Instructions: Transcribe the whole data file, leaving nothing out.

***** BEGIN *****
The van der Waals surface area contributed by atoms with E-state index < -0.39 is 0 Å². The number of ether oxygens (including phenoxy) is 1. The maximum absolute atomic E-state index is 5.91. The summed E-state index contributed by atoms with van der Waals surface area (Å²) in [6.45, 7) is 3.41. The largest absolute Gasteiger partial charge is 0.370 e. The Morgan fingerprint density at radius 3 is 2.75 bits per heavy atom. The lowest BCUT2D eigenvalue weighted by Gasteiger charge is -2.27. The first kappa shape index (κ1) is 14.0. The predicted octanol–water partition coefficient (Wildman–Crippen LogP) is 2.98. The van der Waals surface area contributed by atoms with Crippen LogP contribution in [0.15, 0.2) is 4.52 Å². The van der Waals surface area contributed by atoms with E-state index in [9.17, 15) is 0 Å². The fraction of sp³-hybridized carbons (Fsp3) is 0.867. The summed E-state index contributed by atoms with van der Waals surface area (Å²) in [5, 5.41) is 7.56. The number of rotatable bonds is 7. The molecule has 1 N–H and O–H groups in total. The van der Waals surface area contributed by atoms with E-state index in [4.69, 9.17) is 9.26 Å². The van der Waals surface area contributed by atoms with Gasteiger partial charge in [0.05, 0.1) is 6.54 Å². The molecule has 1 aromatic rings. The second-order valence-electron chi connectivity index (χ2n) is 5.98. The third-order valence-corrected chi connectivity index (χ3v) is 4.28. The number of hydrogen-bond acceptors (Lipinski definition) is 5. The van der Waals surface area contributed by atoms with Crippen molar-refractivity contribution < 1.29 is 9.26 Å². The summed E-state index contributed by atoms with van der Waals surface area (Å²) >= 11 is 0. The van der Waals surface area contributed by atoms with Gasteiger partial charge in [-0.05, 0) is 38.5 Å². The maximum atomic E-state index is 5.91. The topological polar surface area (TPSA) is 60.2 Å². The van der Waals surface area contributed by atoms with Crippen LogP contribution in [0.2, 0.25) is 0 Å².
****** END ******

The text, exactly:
The van der Waals surface area contributed by atoms with E-state index < -0.39 is 0 Å². The number of ether oxygens (including phenoxy) is 1. The maximum absolute atomic E-state index is 5.91. The summed E-state index contributed by atoms with van der Waals surface area (Å²) in [6.45, 7) is 3.41. The largest absolute Gasteiger partial charge is 0.370 e. The Morgan fingerprint density at radius 3 is 2.75 bits per heavy atom. The lowest BCUT2D eigenvalue weighted by Gasteiger charge is -2.27. The first kappa shape index (κ1) is 14.0. The predicted octanol–water partition coefficient (Wildman–Crippen LogP) is 2.98. The van der Waals surface area contributed by atoms with Crippen LogP contribution in [0.15, 0.2) is 4.52 Å². The van der Waals surface area contributed by atoms with E-state index in [9.17, 15) is 0 Å². The fraction of sp³-hybridized carbons (Fsp3) is 0.867. The summed E-state index contributed by atoms with van der Waals surface area (Å²) in [5, 5.41) is 7.56. The number of rotatable bonds is 7. The molecule has 1 N–H and O–H groups in total. The van der Waals surface area contributed by atoms with E-state index in [4.69, 9.17) is 9.26 Å². The van der Waals surface area contributed by atoms with Gasteiger partial charge in [0.05, 0.1) is 6.54 Å². The molecule has 1 aromatic rings. The second-order valence-electron chi connectivity index (χ2n) is 5.98. The third-order valence-corrected chi connectivity index (χ3v) is 4.28. The number of hydrogen-bond acceptors (Lipinski definition) is 5. The van der Waals surface area contributed by atoms with Crippen molar-refractivity contribution < 1.29 is 9.26 Å². The summed E-state index contributed by atoms with van der Waals surface area (Å²) >= 11 is 0. The van der Waals surface area contributed by atoms with Gasteiger partial charge in [-0.05, 0) is 38.5 Å². The maximum atomic E-state index is 5.91. The topological polar surface area (TPSA) is 60.2 Å². The van der Waals surface area contributed by atoms with Crippen LogP contribution in [0.2, 0.25) is 0 Å².